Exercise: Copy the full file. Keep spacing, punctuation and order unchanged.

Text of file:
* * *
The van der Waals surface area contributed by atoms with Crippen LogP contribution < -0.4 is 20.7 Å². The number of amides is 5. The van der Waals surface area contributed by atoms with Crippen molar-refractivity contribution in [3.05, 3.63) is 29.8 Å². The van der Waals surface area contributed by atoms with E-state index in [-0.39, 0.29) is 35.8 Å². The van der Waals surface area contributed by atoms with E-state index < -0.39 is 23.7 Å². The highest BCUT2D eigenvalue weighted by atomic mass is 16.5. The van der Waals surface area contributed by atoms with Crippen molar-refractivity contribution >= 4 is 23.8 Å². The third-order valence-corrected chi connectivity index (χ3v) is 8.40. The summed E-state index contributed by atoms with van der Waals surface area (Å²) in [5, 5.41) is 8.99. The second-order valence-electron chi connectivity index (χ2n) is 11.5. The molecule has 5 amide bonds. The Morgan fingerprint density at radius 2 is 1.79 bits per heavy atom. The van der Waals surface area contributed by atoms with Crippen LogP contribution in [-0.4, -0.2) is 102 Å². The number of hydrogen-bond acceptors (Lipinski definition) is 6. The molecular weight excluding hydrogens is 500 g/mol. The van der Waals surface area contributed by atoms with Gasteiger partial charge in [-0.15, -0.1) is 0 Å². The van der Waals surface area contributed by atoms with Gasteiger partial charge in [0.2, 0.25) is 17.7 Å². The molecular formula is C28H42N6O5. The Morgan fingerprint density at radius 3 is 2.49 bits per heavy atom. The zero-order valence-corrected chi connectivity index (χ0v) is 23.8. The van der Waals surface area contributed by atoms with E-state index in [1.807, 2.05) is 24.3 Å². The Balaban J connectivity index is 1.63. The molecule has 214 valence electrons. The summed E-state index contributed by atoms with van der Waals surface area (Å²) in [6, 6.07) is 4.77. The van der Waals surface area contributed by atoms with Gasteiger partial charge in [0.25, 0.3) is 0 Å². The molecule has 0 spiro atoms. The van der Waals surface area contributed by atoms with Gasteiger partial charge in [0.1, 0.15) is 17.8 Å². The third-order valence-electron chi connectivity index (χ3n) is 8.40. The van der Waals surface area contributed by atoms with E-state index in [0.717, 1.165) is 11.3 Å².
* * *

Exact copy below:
The van der Waals surface area contributed by atoms with Crippen LogP contribution < -0.4 is 20.7 Å². The number of amides is 5. The van der Waals surface area contributed by atoms with Crippen molar-refractivity contribution in [3.05, 3.63) is 29.8 Å². The van der Waals surface area contributed by atoms with E-state index in [-0.39, 0.29) is 35.8 Å². The van der Waals surface area contributed by atoms with E-state index < -0.39 is 23.7 Å². The highest BCUT2D eigenvalue weighted by atomic mass is 16.5. The van der Waals surface area contributed by atoms with Crippen molar-refractivity contribution >= 4 is 23.8 Å². The third-order valence-corrected chi connectivity index (χ3v) is 8.40. The summed E-state index contributed by atoms with van der Waals surface area (Å²) in [5, 5.41) is 8.99. The second-order valence-electron chi connectivity index (χ2n) is 11.5. The molecule has 5 amide bonds. The Morgan fingerprint density at radius 2 is 1.79 bits per heavy atom. The van der Waals surface area contributed by atoms with Crippen LogP contribution in [-0.4, -0.2) is 102 Å². The number of hydrogen-bond acceptors (Lipinski definition) is 6. The molecular weight excluding hydrogens is 500 g/mol. The van der Waals surface area contributed by atoms with Gasteiger partial charge in [-0.15, -0.1) is 0 Å². The van der Waals surface area contributed by atoms with Gasteiger partial charge in [0.2, 0.25) is 17.7 Å². The molecular formula is C28H42N6O5. The Morgan fingerprint density at radius 3 is 2.49 bits per heavy atom. The zero-order valence-corrected chi connectivity index (χ0v) is 23.8. The van der Waals surface area contributed by atoms with E-state index in [1.807, 2.05) is 24.3 Å². The Balaban J connectivity index is 1.63. The molecule has 214 valence electrons. The summed E-state index contributed by atoms with van der Waals surface area (Å²) in [6, 6.07) is 4.77. The van der Waals surface area contributed by atoms with Gasteiger partial charge in [0.25, 0.3) is 0 Å². The molecule has 0 spiro atoms. The van der Waals surface area contributed by atoms with Gasteiger partial charge in [0.1, 0.15) is 17.8 Å². The third-order valence-electron chi connectivity index (χ3n) is 8.40. The van der Waals surface area contributed by atoms with E-state index in [0.717, 1.165) is 11.3 Å².